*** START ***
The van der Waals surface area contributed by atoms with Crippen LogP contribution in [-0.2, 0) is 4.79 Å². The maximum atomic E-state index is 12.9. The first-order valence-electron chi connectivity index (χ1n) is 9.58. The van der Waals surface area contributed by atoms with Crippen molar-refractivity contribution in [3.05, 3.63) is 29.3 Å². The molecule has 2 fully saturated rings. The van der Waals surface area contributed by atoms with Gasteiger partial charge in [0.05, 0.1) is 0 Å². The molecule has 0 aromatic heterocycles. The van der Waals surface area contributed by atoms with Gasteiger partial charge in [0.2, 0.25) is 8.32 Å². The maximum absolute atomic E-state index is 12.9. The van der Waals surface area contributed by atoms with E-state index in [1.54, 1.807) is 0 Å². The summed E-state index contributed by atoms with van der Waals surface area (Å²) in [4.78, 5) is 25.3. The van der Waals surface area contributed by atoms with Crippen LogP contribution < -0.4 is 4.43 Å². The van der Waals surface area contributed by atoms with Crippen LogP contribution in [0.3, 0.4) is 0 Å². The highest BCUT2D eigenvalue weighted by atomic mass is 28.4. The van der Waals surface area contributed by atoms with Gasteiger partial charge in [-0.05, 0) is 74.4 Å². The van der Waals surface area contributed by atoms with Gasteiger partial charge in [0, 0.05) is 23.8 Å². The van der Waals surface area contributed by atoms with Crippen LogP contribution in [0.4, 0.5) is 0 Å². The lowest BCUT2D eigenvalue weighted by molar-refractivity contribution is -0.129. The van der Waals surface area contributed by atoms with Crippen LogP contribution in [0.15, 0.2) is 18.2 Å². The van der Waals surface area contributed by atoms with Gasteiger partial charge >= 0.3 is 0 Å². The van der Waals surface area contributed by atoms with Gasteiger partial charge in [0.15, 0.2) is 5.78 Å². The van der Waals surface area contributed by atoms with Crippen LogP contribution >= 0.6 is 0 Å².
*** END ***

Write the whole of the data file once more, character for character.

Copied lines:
The van der Waals surface area contributed by atoms with Crippen LogP contribution in [-0.2, 0) is 4.79 Å². The maximum atomic E-state index is 12.9. The first-order valence-electron chi connectivity index (χ1n) is 9.58. The van der Waals surface area contributed by atoms with Crippen molar-refractivity contribution in [3.05, 3.63) is 29.3 Å². The molecule has 2 fully saturated rings. The van der Waals surface area contributed by atoms with Gasteiger partial charge in [0.05, 0.1) is 0 Å². The molecule has 0 aromatic heterocycles. The van der Waals surface area contributed by atoms with Gasteiger partial charge in [0.2, 0.25) is 8.32 Å². The maximum absolute atomic E-state index is 12.9. The van der Waals surface area contributed by atoms with E-state index in [1.54, 1.807) is 0 Å². The summed E-state index contributed by atoms with van der Waals surface area (Å²) in [4.78, 5) is 25.3. The van der Waals surface area contributed by atoms with Crippen LogP contribution < -0.4 is 4.43 Å². The van der Waals surface area contributed by atoms with Crippen LogP contribution in [0.3, 0.4) is 0 Å². The highest BCUT2D eigenvalue weighted by atomic mass is 28.4. The van der Waals surface area contributed by atoms with Gasteiger partial charge in [-0.05, 0) is 74.4 Å². The van der Waals surface area contributed by atoms with Gasteiger partial charge in [0, 0.05) is 23.8 Å². The van der Waals surface area contributed by atoms with Crippen LogP contribution in [0.4, 0.5) is 0 Å². The lowest BCUT2D eigenvalue weighted by molar-refractivity contribution is -0.129. The van der Waals surface area contributed by atoms with Crippen LogP contribution in [0.15, 0.2) is 18.2 Å². The van der Waals surface area contributed by atoms with Gasteiger partial charge >= 0.3 is 0 Å². The van der Waals surface area contributed by atoms with Gasteiger partial charge in [0.15, 0.2) is 5.78 Å². The van der Waals surface area contributed by atoms with Crippen LogP contribution >= 0.6 is 0 Å².